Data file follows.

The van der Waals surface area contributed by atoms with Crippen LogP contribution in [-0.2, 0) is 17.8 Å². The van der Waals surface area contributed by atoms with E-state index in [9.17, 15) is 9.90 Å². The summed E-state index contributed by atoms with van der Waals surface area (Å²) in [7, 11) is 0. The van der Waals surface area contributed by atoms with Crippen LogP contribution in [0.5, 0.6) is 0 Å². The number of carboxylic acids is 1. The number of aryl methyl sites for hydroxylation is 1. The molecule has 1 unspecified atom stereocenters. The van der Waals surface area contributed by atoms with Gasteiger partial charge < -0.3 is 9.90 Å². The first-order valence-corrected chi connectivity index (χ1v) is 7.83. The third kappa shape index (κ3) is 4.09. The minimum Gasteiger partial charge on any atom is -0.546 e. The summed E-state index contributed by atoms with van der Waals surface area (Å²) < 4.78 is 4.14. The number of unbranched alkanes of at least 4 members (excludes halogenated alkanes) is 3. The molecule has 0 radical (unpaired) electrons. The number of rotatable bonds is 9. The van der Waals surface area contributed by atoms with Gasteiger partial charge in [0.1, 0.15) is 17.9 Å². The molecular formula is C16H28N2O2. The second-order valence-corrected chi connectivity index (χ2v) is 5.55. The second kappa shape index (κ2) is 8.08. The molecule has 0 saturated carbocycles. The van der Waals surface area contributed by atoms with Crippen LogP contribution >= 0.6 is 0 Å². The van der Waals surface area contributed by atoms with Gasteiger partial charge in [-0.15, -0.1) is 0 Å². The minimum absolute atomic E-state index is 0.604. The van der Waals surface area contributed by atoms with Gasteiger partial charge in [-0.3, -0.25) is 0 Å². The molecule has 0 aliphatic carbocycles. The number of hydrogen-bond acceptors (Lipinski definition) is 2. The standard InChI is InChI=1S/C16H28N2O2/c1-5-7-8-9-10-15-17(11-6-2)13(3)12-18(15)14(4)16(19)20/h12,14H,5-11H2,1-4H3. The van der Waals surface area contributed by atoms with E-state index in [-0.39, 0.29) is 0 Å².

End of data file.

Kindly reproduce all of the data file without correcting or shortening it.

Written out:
The van der Waals surface area contributed by atoms with Crippen LogP contribution in [-0.2, 0) is 17.8 Å². The van der Waals surface area contributed by atoms with E-state index in [9.17, 15) is 9.90 Å². The summed E-state index contributed by atoms with van der Waals surface area (Å²) in [7, 11) is 0. The van der Waals surface area contributed by atoms with Crippen LogP contribution in [0.5, 0.6) is 0 Å². The number of carboxylic acids is 1. The number of aryl methyl sites for hydroxylation is 1. The molecule has 1 unspecified atom stereocenters. The van der Waals surface area contributed by atoms with Gasteiger partial charge < -0.3 is 9.90 Å². The first-order valence-corrected chi connectivity index (χ1v) is 7.83. The third kappa shape index (κ3) is 4.09. The minimum Gasteiger partial charge on any atom is -0.546 e. The summed E-state index contributed by atoms with van der Waals surface area (Å²) < 4.78 is 4.14. The number of unbranched alkanes of at least 4 members (excludes halogenated alkanes) is 3. The molecule has 0 radical (unpaired) electrons. The number of rotatable bonds is 9. The van der Waals surface area contributed by atoms with Gasteiger partial charge in [0.1, 0.15) is 17.9 Å². The molecular formula is C16H28N2O2. The second-order valence-corrected chi connectivity index (χ2v) is 5.55. The second kappa shape index (κ2) is 8.08. The molecule has 0 saturated carbocycles. The van der Waals surface area contributed by atoms with Crippen LogP contribution >= 0.6 is 0 Å². The van der Waals surface area contributed by atoms with Gasteiger partial charge in [-0.15, -0.1) is 0 Å². The minimum absolute atomic E-state index is 0.604. The van der Waals surface area contributed by atoms with Gasteiger partial charge in [-0.3, -0.25) is 0 Å². The molecule has 0 aliphatic carbocycles. The number of hydrogen-bond acceptors (Lipinski definition) is 2. The standard InChI is InChI=1S/C16H28N2O2/c1-5-7-8-9-10-15-17(11-6-2)13(3)12-18(15)14(4)16(19)20/h12,14H,5-11H2,1-4H3. The van der Waals surface area contributed by atoms with E-state index in [-0.39, 0.29) is 0 Å².